In case of a match, it directs the visitor to the front end. And if the IP isn’t listed in the .maintenance.ip file, it redirects them to the maintenance page.

Here’s what the default maintenance page looks like:

Default Magento 2 maintenance page.

Steps To Create a Custom Magento 2 Maintenance Page

Now that you understand Magento maintenance mode and how it works, let’s explore how to create a custom maintenance page for your online store.

Note: Magento won’t display the maintenance mode page in developer mode. Make sure you’re running Magento in production mode before following our tutorial.

Step 1: Log In to Your Magento Server and Duplicate the Default Magento Maintenance Skin Folder

Access the Magento command line interface (CLI) over SSH and go to the pub/errors/ folder in the Magento root directory.

Duplicate the default/ folder using the following command:

$ cp -R default custom

The above command copies the contents of the default folder into a new folder called custom. That way, the default folder can be a fallback for when the Magento error processor cannot find our custom template.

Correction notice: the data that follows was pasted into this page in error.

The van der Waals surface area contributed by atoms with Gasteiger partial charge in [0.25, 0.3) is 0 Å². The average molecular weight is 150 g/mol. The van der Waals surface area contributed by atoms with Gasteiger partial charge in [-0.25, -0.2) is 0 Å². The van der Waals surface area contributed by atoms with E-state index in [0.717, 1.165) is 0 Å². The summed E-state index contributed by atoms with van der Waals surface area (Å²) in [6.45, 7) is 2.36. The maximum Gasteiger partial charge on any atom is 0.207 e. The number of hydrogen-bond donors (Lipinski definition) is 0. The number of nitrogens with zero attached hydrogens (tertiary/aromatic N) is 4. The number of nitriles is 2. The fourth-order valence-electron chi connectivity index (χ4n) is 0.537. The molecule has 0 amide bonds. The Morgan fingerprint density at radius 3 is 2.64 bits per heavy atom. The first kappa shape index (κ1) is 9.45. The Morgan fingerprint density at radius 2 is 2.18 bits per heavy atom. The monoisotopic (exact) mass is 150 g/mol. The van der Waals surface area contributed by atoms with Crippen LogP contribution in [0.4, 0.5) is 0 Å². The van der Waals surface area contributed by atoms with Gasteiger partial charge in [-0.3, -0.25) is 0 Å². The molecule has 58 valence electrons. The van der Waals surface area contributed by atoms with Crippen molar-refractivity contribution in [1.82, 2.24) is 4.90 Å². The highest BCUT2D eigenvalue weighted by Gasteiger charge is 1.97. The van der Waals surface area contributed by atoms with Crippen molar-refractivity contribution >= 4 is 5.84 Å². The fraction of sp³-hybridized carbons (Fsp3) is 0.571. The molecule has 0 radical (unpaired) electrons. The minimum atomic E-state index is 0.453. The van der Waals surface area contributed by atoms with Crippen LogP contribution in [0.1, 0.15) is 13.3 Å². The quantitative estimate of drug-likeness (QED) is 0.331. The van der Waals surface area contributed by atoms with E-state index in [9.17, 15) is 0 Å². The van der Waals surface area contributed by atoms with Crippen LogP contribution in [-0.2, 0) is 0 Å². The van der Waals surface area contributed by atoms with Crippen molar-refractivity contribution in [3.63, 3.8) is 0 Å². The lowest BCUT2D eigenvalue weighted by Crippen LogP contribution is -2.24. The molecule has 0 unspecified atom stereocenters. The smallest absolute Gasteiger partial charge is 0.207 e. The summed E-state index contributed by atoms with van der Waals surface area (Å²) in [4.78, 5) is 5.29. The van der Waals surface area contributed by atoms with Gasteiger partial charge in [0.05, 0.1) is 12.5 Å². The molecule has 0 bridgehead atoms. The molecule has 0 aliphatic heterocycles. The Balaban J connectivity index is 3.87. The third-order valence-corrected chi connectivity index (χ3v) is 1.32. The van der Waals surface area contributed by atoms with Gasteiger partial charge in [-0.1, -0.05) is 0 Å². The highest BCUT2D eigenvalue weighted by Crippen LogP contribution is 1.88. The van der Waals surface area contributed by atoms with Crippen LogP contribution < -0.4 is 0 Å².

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Step 2: Create Your Custom 503 Maintenance Page Using HTML and CSS

Navigate inside the newly created folder as follows:

$ cd custom

Edit the 503.phtml file inside the folder using your preferred text editor and replace its code with the following:



* Copyright © Magento, Inc. All rights reserved.

* See COPYING.txt for license details.



<h1>We&rsquo;re Temporarily Offline</h1>


We&rsquo;re conducting routine maintenance to improve your shopping

experience. Here are some ways you can reach us in the meantime:


<p><strong>Email: </strong><a href="mailto:#"></a></p>